"Beyond 'An Institution Adrift': The Third Current of Writing at CUNY in the 21st Century"

deadline for submissions: 
August 1, 2020
full name / name of organization: 
Todd Craig, Amy Wan, Neil Meyer (City University of New York)

Beyond “An Institution Adrift”: The Third Current of Writing at CUNY in the 21st Century

Eds. Todd Craig (Medgar Evers College), Neil Meyer (LaGuardia Community College), Amy J. Wan (Queens College)


The roots of the City University of New York (CUNY) extend back to 1847, when “The Free Academy” was established and later evolved into today’s City College. The city-wide system we know today--with its 26 campuses ranging from community colleges to post-graduate institutions--was put into place in 1961. Whether starting with its nineteenth-century pre-history or its formal 1961 establishment, CUNY has stood as a system devoted to public education that has been at the center of discussions and protests about who should have access to a college education, what that education is comprised of, and how that education should be funded. Beyond “An Institution Adrift”: The Third Current of Writing at CUNY in the 21st Century examines how writing instruction reflects and responds to the state of US public education through the realities of the “CUNY promise” in the 21st century.


The most fraught conflicts over CUNY emerged out of student activism of the late 1960s, where protests, culminating in the 1969 student-led takeover of City College, forced the system to speed-up its commitment to open admissions and create Black Studies programs, among other demands. Financial crises in the 1970s and again in the 1990s roiled CUNY and made city-wide and national headlines. For a long time, the Rudolph Giuliani era of CUNY, marked by the 1999 report, The City University of New York: An Institution Adrift, served as a kind of historical coda; the end of open admissions, the centralization of the CUNY administration, and an ebbing of CUNY’s most progressive political and social ambitions. That document led to many of the initiatives that have defined CUNY in the 21st century, such as the end of traditional remediation at four-year colleges and the emergence of Pathways. Central to many of these battles are what Mary Soliday describes as “literacy crises;” students being described as “unready” for college level reading and writing, faculty described as unprepared to educate such students, and institutions blamed for “lowering standards” in order to accommodate the diverse new student populations at CUNY.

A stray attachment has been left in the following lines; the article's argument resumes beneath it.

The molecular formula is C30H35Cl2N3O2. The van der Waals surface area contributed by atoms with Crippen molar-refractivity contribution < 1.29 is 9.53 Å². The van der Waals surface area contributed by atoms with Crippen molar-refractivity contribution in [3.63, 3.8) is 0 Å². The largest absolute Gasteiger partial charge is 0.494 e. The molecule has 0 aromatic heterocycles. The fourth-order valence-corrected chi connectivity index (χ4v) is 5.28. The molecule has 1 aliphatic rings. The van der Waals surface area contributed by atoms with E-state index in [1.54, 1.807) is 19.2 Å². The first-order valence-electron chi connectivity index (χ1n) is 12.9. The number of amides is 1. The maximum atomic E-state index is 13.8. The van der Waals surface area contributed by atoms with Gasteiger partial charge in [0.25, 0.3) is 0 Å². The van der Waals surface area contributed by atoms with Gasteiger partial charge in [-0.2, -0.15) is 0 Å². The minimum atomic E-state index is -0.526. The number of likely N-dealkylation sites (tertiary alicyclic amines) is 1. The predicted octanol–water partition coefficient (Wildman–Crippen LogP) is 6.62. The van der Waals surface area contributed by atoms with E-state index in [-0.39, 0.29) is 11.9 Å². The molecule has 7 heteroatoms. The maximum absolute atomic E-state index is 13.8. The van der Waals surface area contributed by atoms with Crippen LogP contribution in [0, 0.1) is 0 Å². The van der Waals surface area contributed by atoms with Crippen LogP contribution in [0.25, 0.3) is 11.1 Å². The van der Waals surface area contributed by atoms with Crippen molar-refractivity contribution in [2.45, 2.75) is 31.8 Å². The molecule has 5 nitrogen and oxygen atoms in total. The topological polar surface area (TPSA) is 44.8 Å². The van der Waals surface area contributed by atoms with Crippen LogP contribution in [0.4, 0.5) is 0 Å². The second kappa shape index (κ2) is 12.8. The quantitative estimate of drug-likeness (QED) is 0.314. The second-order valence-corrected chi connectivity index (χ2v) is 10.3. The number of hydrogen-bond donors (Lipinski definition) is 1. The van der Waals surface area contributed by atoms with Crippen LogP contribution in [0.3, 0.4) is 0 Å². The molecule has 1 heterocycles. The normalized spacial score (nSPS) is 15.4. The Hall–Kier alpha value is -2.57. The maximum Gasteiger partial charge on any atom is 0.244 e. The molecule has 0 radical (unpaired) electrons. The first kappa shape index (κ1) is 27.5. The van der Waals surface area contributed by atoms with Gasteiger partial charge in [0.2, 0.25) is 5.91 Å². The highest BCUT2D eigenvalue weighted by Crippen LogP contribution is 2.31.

The 21st century at CUNY has seen the end of a years-long hiring freeze, the development of the ASAP program, the rise of “degree acceleration,” the city and state austerity response to the financial crisis of 2008, and the current end of both placement examinations at entrance and traditionally understood remediation. Now is the time to reflect on these changes and investigate how they and others have altered writing at CUNY in recent years and echo broader trends around public higher education in the United States. These investigations need to consider the CUNY goal of educating the city’s diverse residents and the ways CUNY has achieved, and failed to achieve, that goal.